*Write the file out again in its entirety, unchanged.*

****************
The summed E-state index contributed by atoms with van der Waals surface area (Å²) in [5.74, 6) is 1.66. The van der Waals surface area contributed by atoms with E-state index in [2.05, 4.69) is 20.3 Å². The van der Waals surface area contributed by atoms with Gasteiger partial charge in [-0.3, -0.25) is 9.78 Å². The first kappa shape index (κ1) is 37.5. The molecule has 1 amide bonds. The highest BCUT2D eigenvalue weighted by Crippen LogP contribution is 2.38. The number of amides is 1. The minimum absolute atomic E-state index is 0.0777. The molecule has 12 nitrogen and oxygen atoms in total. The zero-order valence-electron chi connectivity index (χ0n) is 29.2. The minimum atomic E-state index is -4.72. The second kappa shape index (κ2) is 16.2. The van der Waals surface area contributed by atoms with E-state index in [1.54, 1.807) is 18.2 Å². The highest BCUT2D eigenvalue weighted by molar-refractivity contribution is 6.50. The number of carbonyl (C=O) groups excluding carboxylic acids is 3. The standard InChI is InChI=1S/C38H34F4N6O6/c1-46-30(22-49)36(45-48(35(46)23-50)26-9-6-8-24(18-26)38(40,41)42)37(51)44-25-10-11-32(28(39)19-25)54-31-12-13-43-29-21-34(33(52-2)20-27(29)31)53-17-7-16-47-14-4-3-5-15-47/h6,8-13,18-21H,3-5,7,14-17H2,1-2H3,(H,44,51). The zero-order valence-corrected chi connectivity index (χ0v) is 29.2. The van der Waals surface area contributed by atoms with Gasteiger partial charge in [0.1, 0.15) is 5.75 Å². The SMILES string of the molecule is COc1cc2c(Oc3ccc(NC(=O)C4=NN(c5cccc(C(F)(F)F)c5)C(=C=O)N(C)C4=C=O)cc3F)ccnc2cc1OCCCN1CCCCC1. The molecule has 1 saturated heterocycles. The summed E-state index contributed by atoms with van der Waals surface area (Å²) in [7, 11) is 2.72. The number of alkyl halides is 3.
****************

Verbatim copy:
The summed E-state index contributed by atoms with van der Waals surface area (Å²) in [5.74, 6) is 1.66. The van der Waals surface area contributed by atoms with E-state index in [2.05, 4.69) is 20.3 Å². The van der Waals surface area contributed by atoms with Gasteiger partial charge in [-0.3, -0.25) is 9.78 Å². The first kappa shape index (κ1) is 37.5. The molecule has 1 amide bonds. The highest BCUT2D eigenvalue weighted by Crippen LogP contribution is 2.38. The number of amides is 1. The minimum absolute atomic E-state index is 0.0777. The molecule has 12 nitrogen and oxygen atoms in total. The zero-order valence-electron chi connectivity index (χ0n) is 29.2. The minimum atomic E-state index is -4.72. The second kappa shape index (κ2) is 16.2. The van der Waals surface area contributed by atoms with E-state index in [1.54, 1.807) is 18.2 Å². The highest BCUT2D eigenvalue weighted by molar-refractivity contribution is 6.50. The number of carbonyl (C=O) groups excluding carboxylic acids is 3. The standard InChI is InChI=1S/C38H34F4N6O6/c1-46-30(22-49)36(45-48(35(46)23-50)26-9-6-8-24(18-26)38(40,41)42)37(51)44-25-10-11-32(28(39)19-25)54-31-12-13-43-29-21-34(33(52-2)20-27(29)31)53-17-7-16-47-14-4-3-5-15-47/h6,8-13,18-21H,3-5,7,14-17H2,1-2H3,(H,44,51). The zero-order valence-corrected chi connectivity index (χ0v) is 29.2. The van der Waals surface area contributed by atoms with Gasteiger partial charge in [0.1, 0.15) is 5.75 Å². The SMILES string of the molecule is COc1cc2c(Oc3ccc(NC(=O)C4=NN(c5cccc(C(F)(F)F)c5)C(=C=O)N(C)C4=C=O)cc3F)ccnc2cc1OCCCN1CCCCC1. The molecule has 1 saturated heterocycles. The summed E-state index contributed by atoms with van der Waals surface area (Å²) in [7, 11) is 2.72. The number of alkyl halides is 3.